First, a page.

Paulina Fuentes Gonzalez

  • Designation: Pharmaceutical Chemist, Universidad Austral de Chile
  • Country: Chile
  • Title: KLK4 Functional Role in Breast Cancer


Paulina Fuentes is a pharmaceutical chemist from Valdivia Chile, with close to 10 years trying to contribute to the population from the private and clinical area. Since 2020 she is coursing a Ph.D. in Medical Sciences. She is now working on her doctoral thesis whose main topic of investigation, and challenge, is to contribute to the understanding of breast cancer cell biology and resistance.


The kallikrein-related peptidases (KLKs) are a family of serine proteases that are being investigated as potential cancer biomarkers. KLK4, in particular, has been identified as a promising prognostic marker for various types of cancer, including breast cancer, in which having overexpression of KLK4 has been linked to poor prognosis, though the biological function or precise mechanism in breast cancer progression is still not fully understood. Breast cancer is a heterogeneous disease, with the luminal subtype (positive for estrogen receptor, ER+) being the most prevalent and with the best prognosis. However, more than half of advanced ER+ breast cancers are intrinsically resistant to tamoxifen, and about 40% will acquire resistance during treatment. To contribute to understanding the role of KLK4 in ER+ breast cancer biology, including determining proinflammatory factors’ effects on their expression, we have investigated its role in the modulation of endothelial permeability, in adhesion to extracellular matrix components, and explored the potential contribution of KLK4 to tamoxifen resistance. We also aimed to determine whether KLK4 can be used as a biomarker for luminal breast cancer.
To achieve our goals, we used different in vitro approaches in estrogen-sensitive breast cancer cell lines (MCF-7) or tamoxifen-resistant cells (MCF-7 TAMR) stimulated with recombinant KLK4 (rKLK4; 2, 10, and 20 ng/ml), IL-8 (10, 50, 100, and 150 pg/ml), and/or tamoxifen (1, and 7,6 μM). We then used a variety of techniques, including Western blotting, immunofluorescence, ELISA, an in vitro permeabilization assay, MTT, and an adhesion assay, to investigate the role of KLK4 in breast cancer progression.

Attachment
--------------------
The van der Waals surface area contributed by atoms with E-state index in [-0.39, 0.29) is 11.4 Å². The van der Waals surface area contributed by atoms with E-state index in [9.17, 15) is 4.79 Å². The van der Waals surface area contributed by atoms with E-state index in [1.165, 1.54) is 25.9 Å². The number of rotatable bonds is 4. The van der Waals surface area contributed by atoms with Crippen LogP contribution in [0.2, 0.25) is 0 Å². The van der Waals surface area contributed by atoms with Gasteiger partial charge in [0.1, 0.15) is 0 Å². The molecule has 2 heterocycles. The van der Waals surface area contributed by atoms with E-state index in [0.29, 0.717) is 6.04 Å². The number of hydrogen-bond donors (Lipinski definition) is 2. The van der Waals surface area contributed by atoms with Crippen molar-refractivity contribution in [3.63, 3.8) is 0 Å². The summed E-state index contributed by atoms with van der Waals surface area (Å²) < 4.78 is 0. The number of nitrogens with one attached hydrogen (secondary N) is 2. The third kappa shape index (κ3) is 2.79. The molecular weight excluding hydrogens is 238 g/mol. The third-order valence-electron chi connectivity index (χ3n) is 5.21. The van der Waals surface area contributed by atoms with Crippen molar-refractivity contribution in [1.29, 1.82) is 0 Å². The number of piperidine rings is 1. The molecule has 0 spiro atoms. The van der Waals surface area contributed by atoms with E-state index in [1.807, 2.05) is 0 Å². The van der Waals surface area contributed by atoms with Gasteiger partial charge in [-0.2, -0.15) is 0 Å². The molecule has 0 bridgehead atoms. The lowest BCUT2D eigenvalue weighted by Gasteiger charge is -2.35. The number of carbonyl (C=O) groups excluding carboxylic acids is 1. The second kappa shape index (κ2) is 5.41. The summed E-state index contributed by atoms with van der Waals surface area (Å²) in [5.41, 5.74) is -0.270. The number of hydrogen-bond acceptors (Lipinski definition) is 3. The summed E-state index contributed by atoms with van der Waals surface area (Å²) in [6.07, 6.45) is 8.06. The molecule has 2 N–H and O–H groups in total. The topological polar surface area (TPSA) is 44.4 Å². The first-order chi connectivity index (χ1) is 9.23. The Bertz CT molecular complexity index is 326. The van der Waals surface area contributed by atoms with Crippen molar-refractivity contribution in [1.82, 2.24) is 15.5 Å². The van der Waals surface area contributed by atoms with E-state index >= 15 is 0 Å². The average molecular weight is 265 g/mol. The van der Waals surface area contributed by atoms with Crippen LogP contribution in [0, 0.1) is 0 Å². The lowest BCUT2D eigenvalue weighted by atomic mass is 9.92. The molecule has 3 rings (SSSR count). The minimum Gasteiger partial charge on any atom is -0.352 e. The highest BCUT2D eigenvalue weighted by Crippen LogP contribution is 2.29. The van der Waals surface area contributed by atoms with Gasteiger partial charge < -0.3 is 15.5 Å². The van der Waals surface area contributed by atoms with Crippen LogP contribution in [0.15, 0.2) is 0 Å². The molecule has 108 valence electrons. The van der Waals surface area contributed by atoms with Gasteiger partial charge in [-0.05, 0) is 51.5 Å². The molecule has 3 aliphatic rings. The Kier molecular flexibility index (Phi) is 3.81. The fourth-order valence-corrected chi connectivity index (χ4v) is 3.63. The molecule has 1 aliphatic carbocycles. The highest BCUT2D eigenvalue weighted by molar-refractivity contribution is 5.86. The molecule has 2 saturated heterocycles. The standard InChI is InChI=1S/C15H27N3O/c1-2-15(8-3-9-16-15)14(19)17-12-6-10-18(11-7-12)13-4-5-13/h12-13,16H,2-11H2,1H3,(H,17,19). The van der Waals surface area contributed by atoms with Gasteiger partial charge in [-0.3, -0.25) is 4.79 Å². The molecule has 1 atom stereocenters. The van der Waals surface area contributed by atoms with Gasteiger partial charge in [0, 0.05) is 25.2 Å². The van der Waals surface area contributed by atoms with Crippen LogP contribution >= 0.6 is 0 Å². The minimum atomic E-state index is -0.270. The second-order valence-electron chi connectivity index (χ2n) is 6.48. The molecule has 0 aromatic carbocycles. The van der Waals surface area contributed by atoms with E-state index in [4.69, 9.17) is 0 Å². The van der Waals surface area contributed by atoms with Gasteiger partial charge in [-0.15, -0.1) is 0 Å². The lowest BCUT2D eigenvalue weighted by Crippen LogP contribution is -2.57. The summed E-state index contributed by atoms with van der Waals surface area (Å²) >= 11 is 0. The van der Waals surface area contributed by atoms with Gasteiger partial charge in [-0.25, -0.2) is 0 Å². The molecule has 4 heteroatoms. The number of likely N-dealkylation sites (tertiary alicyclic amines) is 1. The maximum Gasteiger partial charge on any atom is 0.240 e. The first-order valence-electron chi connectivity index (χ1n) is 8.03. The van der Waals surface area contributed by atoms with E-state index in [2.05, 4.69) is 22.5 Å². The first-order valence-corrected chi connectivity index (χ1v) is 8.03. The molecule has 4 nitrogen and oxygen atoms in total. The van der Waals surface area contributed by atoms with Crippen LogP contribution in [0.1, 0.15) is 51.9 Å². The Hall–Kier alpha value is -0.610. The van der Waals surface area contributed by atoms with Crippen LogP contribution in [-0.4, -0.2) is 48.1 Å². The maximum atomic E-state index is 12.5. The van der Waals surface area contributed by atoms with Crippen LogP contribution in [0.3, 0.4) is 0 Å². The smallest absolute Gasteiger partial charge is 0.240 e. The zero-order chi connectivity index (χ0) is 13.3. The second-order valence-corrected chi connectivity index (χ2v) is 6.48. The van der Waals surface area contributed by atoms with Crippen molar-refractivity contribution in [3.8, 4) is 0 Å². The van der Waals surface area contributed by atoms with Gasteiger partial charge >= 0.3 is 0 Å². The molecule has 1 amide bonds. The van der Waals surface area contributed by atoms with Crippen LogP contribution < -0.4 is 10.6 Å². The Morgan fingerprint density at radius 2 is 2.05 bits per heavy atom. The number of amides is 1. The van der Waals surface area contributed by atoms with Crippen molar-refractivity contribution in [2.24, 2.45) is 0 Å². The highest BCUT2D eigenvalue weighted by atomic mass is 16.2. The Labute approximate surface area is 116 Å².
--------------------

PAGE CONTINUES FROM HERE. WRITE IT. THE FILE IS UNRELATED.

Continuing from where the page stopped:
Our results suggest that KLK4 may play a pro-tumorigenic role in breast cancer as a promotor of vascular permeability and increased adhesion to collagen type I, fibronectin, and fibrinogen. We also found that tamoxifen treatment increases the levels of endogenous KLK4. The immunolocalization of KLK4 in MCF-7 TAMR cells changed compared to MCF-7 WT cells, from a cytosolic to a more nuclear pattern, an effect that may shed some light on its functional role. We also found that KLK4 may positively regulate an alternative, plasmatic membrane estrogen receptor called GPER-1 and the levels of aromatase, the enzyme involved in estrogen synthesis but not ER. Interestingly, even when KLK signaling is mediated by members of the protease-activated receptors (PAR) family, so far, we have not observed changes in the PAR2 subtype, the most important subtype reported in breast cancer. Additionally, we found that rKLK4 and IL-8 increased KLK4 protein levels and secretion in MCF-7 cells, respectively. Consistent with these findings, we also found increased serum levels of KLK4 in patients suffering from ER+ breast cancer compared to healthy female participants in a pilot case-control study in the Los Rios region in the south of Chile.
In conclusion, while our study suggests that KLK4 may contribute to breast cancer progression, further research is needed to clarify its specific role. Our results are significant because they provide insights into the biological implications of KLK4 in the ER+ breast cancer model, including some responses to tamoxifen treatment.
Acknowledge: This work was supported by FONDECYT 1201635 (PE); ANID Doctorado nacional 21220130 (PF).

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